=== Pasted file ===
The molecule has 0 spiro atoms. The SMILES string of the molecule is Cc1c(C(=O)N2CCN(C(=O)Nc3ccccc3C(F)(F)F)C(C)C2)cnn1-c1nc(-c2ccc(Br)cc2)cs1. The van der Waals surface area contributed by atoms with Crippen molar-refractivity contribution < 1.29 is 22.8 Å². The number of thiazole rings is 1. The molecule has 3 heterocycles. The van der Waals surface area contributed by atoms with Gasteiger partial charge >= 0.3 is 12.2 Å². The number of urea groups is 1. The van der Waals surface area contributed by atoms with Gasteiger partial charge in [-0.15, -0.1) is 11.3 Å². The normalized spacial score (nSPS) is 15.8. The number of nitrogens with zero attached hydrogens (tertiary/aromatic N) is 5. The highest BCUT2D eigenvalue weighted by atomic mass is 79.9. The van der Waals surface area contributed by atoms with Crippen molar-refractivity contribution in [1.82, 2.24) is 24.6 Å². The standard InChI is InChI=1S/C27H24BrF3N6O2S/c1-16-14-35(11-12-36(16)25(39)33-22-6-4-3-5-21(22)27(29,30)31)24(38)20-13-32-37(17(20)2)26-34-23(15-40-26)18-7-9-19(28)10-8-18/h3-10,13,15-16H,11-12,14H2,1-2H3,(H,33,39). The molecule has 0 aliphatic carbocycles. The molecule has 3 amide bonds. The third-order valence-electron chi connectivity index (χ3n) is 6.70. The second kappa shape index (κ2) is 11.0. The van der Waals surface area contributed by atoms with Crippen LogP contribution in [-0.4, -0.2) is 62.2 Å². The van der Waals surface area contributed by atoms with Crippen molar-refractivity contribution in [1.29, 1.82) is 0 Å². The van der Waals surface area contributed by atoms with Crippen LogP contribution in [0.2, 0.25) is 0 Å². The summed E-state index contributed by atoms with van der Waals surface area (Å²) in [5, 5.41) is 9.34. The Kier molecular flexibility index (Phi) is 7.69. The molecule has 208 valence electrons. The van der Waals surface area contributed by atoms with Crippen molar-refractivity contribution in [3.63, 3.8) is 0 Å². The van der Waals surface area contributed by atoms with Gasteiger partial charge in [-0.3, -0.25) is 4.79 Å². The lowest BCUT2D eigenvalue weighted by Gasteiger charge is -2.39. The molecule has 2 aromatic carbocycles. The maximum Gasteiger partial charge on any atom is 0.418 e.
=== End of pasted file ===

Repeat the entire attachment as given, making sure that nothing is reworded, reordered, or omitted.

The molecule has 0 spiro atoms. The SMILES string of the molecule is Cc1c(C(=O)N2CCN(C(=O)Nc3ccccc3C(F)(F)F)C(C)C2)cnn1-c1nc(-c2ccc(Br)cc2)cs1. The van der Waals surface area contributed by atoms with Crippen molar-refractivity contribution < 1.29 is 22.8 Å². The number of thiazole rings is 1. The molecule has 3 heterocycles. The van der Waals surface area contributed by atoms with Gasteiger partial charge >= 0.3 is 12.2 Å². The number of urea groups is 1. The van der Waals surface area contributed by atoms with Gasteiger partial charge in [-0.15, -0.1) is 11.3 Å². The normalized spacial score (nSPS) is 15.8. The number of nitrogens with zero attached hydrogens (tertiary/aromatic N) is 5. The highest BCUT2D eigenvalue weighted by atomic mass is 79.9. The van der Waals surface area contributed by atoms with Crippen molar-refractivity contribution in [1.82, 2.24) is 24.6 Å². The standard InChI is InChI=1S/C27H24BrF3N6O2S/c1-16-14-35(11-12-36(16)25(39)33-22-6-4-3-5-21(22)27(29,30)31)24(38)20-13-32-37(17(20)2)26-34-23(15-40-26)18-7-9-19(28)10-8-18/h3-10,13,15-16H,11-12,14H2,1-2H3,(H,33,39). The molecule has 0 aliphatic carbocycles. The molecule has 3 amide bonds. The third-order valence-electron chi connectivity index (χ3n) is 6.70. The second kappa shape index (κ2) is 11.0. The van der Waals surface area contributed by atoms with Crippen LogP contribution in [-0.4, -0.2) is 62.2 Å². The van der Waals surface area contributed by atoms with Crippen molar-refractivity contribution in [1.29, 1.82) is 0 Å². The van der Waals surface area contributed by atoms with Crippen LogP contribution in [0.2, 0.25) is 0 Å². The summed E-state index contributed by atoms with van der Waals surface area (Å²) in [5, 5.41) is 9.34. The Kier molecular flexibility index (Phi) is 7.69. The molecule has 208 valence electrons. The van der Waals surface area contributed by atoms with Crippen molar-refractivity contribution in [3.63, 3.8) is 0 Å². The van der Waals surface area contributed by atoms with Gasteiger partial charge in [-0.3, -0.25) is 4.79 Å². The lowest BCUT2D eigenvalue weighted by Gasteiger charge is -2.39. The molecule has 2 aromatic carbocycles. The maximum Gasteiger partial charge on any atom is 0.418 e.